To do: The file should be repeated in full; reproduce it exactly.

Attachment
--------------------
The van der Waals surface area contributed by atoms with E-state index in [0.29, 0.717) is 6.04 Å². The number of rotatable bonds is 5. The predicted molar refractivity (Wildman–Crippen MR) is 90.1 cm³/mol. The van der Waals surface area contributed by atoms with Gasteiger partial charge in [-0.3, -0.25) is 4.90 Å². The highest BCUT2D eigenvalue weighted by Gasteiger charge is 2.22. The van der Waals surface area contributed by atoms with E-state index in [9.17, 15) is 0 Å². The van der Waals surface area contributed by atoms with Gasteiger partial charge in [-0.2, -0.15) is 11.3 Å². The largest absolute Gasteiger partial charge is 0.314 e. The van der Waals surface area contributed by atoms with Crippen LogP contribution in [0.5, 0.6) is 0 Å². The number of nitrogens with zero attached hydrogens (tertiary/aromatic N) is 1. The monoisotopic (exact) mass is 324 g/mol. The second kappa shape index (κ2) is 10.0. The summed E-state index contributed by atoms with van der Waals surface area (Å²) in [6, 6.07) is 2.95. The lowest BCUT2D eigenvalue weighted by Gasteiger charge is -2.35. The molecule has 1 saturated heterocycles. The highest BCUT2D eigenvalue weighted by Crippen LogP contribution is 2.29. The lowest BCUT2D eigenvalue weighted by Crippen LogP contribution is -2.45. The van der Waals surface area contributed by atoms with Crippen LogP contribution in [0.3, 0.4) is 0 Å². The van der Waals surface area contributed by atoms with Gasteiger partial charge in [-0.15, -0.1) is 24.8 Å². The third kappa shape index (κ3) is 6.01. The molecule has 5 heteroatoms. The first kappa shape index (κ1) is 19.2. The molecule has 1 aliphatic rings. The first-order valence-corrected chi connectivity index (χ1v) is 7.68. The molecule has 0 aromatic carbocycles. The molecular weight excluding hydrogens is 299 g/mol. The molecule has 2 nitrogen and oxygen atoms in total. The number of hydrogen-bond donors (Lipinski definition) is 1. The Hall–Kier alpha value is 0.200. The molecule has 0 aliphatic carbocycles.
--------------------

The van der Waals surface area contributed by atoms with E-state index in [0.29, 0.717) is 6.04 Å². The number of rotatable bonds is 5. The predicted molar refractivity (Wildman–Crippen MR) is 90.1 cm³/mol. The van der Waals surface area contributed by atoms with Gasteiger partial charge in [-0.3, -0.25) is 4.90 Å². The highest BCUT2D eigenvalue weighted by Gasteiger charge is 2.22. The van der Waals surface area contributed by atoms with E-state index in [9.17, 15) is 0 Å². The van der Waals surface area contributed by atoms with Gasteiger partial charge in [-0.2, -0.15) is 11.3 Å². The largest absolute Gasteiger partial charge is 0.314 e. The van der Waals surface area contributed by atoms with Crippen LogP contribution in [0.5, 0.6) is 0 Å². The number of nitrogens with zero attached hydrogens (tertiary/aromatic N) is 1. The monoisotopic (exact) mass is 324 g/mol. The second kappa shape index (κ2) is 10.0. The summed E-state index contributed by atoms with van der Waals surface area (Å²) in [6, 6.07) is 2.95. The lowest BCUT2D eigenvalue weighted by Gasteiger charge is -2.35. The molecule has 1 saturated heterocycles. The highest BCUT2D eigenvalue weighted by Crippen LogP contribution is 2.29. The lowest BCUT2D eigenvalue weighted by Crippen LogP contribution is -2.45. The van der Waals surface area contributed by atoms with Crippen LogP contribution in [0.3, 0.4) is 0 Å². The van der Waals surface area contributed by atoms with Gasteiger partial charge in [-0.15, -0.1) is 24.8 Å². The third kappa shape index (κ3) is 6.01. The molecule has 5 heteroatoms. The first kappa shape index (κ1) is 19.2. The molecule has 1 aliphatic rings. The first-order valence-corrected chi connectivity index (χ1v) is 7.68. The molecule has 0 aromatic carbocycles. The molecular weight excluding hydrogens is 299 g/mol. The molecule has 2 nitrogen and oxygen atoms in total. The number of hydrogen-bond donors (Lipinski definition) is 1. The Hall–Kier alpha value is 0.200. The molecule has 0 aliphatic carbocycles.